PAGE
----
Breast Surgery

Breast Surgery Specialist
Leading breast surgeon Judith Richmond, MD, FACS brings two decades of experience to her work in performing a full scope of medical breast surgeries at the Oregon Breast Center, from simple lumpectomies to complex mastectomies. Dr. Richmond's technical skill and compassionate bedside manner attract patients from throughout the greater Lake Oswego, Oregon area to her state-of-the-art practice.

Breast Surgery Q & A

by Judith Richmond, MD, FACS

How does a surgeon remove breast cancer?

You have two general types of breast surgeries for removing breast cancer growths. A breast-conserving surgery, known as a lumpectomy, means that Dr. Richmond removes the abnormal growths and a small amount of surrounding tissue.

The alternative surgery is a mastectomy. Usually this type of breast surgery is the absolute last resort, since Dr. Richmond has to remove your entire breast and some of the tissue behind it.

Can I choose which type of breast surgery I have?

Sometimes, depending on the type of breast cancer you have and whether or not it’s spreading. If you have early-stage breast cancer, Dr. Richmond may give you the option of choosing between a lumpectomy and a mastectomy.

Even if you don’t have a cancerous growth in your other breast, it’s possible that she may recommend having a double mastectomy to remove both breasts. Sometimes this is performed just as a precaution if Dr. Richmond finds that your risk of developing more cancerous growths is high.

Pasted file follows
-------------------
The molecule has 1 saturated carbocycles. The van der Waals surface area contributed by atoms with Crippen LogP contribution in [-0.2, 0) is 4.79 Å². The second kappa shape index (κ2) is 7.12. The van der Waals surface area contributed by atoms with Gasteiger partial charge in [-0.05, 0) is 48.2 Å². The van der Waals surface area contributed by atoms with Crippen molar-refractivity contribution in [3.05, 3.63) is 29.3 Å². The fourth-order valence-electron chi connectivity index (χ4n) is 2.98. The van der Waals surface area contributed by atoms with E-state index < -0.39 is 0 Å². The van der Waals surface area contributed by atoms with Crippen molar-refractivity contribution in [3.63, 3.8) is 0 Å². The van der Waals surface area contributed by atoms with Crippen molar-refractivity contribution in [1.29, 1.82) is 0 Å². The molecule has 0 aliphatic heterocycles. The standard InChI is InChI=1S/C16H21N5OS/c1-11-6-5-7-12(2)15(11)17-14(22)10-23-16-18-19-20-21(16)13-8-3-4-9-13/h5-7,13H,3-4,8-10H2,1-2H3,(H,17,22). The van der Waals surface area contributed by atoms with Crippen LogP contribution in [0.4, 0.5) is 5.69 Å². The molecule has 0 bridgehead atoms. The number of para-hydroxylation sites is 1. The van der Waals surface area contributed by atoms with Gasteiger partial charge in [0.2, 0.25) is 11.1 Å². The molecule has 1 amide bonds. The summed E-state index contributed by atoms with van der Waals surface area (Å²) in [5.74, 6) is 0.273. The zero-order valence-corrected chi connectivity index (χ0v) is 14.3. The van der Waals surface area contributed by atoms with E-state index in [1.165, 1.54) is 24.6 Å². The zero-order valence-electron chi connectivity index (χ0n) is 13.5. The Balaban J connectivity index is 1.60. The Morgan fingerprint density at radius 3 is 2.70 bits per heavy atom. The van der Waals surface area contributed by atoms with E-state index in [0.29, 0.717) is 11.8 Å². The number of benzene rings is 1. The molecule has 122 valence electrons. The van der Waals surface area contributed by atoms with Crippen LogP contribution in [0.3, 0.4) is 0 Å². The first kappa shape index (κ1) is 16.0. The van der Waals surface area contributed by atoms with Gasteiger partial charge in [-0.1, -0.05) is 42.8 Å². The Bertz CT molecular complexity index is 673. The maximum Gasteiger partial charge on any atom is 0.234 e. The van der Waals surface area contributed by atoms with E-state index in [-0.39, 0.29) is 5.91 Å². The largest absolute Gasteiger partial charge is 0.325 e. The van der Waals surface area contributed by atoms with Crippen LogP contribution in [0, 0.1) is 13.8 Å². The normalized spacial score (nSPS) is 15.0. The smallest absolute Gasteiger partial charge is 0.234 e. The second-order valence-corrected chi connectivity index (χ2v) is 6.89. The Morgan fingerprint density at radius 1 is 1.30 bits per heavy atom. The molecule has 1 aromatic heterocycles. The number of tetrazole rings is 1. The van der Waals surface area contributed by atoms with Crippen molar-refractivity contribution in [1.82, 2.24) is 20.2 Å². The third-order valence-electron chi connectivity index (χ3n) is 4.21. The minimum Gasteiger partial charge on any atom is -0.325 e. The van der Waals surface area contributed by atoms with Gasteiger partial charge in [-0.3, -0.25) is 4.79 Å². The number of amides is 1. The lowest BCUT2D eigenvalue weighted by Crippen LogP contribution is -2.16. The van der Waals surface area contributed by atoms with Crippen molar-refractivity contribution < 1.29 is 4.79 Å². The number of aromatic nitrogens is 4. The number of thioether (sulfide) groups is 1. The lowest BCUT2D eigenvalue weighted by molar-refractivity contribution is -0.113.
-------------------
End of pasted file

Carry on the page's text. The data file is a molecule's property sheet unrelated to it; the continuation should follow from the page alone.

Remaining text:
What should I do to prepare for breast surgery?

Just as with any other surgery, plan to stop taking prescription medications, vitamins, and over-the-counter medications for several days beforehand. Our team lets you know which — if any — medication you can continue to take.

Make sure your home is full of groceries, pillows, reading material, and anything else you need to be as comfortable as possible after your procedure. It’s helpful to bring dishes and other items down to waist level and leave them out on your counter, so you don’t have to reach up high after surgery.

Have someone available to stay with you for at least a few days after surgery, especially if you’re going through a complex double mastectomy procedure. It’s always precautionary to have help for the first day or two while the anesthesia wears off. But you also need emotional support. Getting breast cancer removed isn’t anything you should have to go through all alone.

We book breast surgeries throughout the week. Give us a call and let us know when you’d like to be scheduled for breast surgery, or schedule your consultation online.

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